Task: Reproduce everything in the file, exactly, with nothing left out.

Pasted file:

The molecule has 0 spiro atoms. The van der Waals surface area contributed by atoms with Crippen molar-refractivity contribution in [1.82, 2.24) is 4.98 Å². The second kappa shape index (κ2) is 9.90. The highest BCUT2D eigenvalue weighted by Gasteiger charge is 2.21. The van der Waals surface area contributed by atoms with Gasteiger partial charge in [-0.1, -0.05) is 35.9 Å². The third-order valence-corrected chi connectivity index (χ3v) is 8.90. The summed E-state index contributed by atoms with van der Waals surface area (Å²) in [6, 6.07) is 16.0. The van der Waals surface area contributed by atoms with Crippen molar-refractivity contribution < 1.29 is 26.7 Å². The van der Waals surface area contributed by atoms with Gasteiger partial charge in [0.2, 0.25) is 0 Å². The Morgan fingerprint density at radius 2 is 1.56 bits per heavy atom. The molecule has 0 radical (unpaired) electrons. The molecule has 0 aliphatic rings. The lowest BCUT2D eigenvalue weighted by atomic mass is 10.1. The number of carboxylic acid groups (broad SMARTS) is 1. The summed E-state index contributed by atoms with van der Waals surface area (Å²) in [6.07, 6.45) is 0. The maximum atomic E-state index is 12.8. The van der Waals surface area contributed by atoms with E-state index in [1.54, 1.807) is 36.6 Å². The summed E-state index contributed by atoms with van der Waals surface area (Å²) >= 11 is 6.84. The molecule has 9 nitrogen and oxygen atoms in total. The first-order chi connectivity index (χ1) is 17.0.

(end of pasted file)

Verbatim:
The molecule has 0 spiro atoms. The van der Waals surface area contributed by atoms with Crippen molar-refractivity contribution in [1.82, 2.24) is 4.98 Å². The second kappa shape index (κ2) is 9.90. The highest BCUT2D eigenvalue weighted by Gasteiger charge is 2.21. The van der Waals surface area contributed by atoms with Gasteiger partial charge in [-0.1, -0.05) is 35.9 Å². The third-order valence-corrected chi connectivity index (χ3v) is 8.90. The summed E-state index contributed by atoms with van der Waals surface area (Å²) in [6, 6.07) is 16.0. The van der Waals surface area contributed by atoms with Crippen molar-refractivity contribution < 1.29 is 26.7 Å². The van der Waals surface area contributed by atoms with Gasteiger partial charge in [0.2, 0.25) is 0 Å². The Morgan fingerprint density at radius 2 is 1.56 bits per heavy atom. The molecule has 0 radical (unpaired) electrons. The molecule has 0 aliphatic rings. The lowest BCUT2D eigenvalue weighted by atomic mass is 10.1. The number of carboxylic acid groups (broad SMARTS) is 1. The summed E-state index contributed by atoms with van der Waals surface area (Å²) in [6.07, 6.45) is 0. The maximum atomic E-state index is 12.8. The van der Waals surface area contributed by atoms with E-state index in [1.54, 1.807) is 36.6 Å². The summed E-state index contributed by atoms with van der Waals surface area (Å²) >= 11 is 6.84. The molecule has 9 nitrogen and oxygen atoms in total. The first-order chi connectivity index (χ1) is 17.0.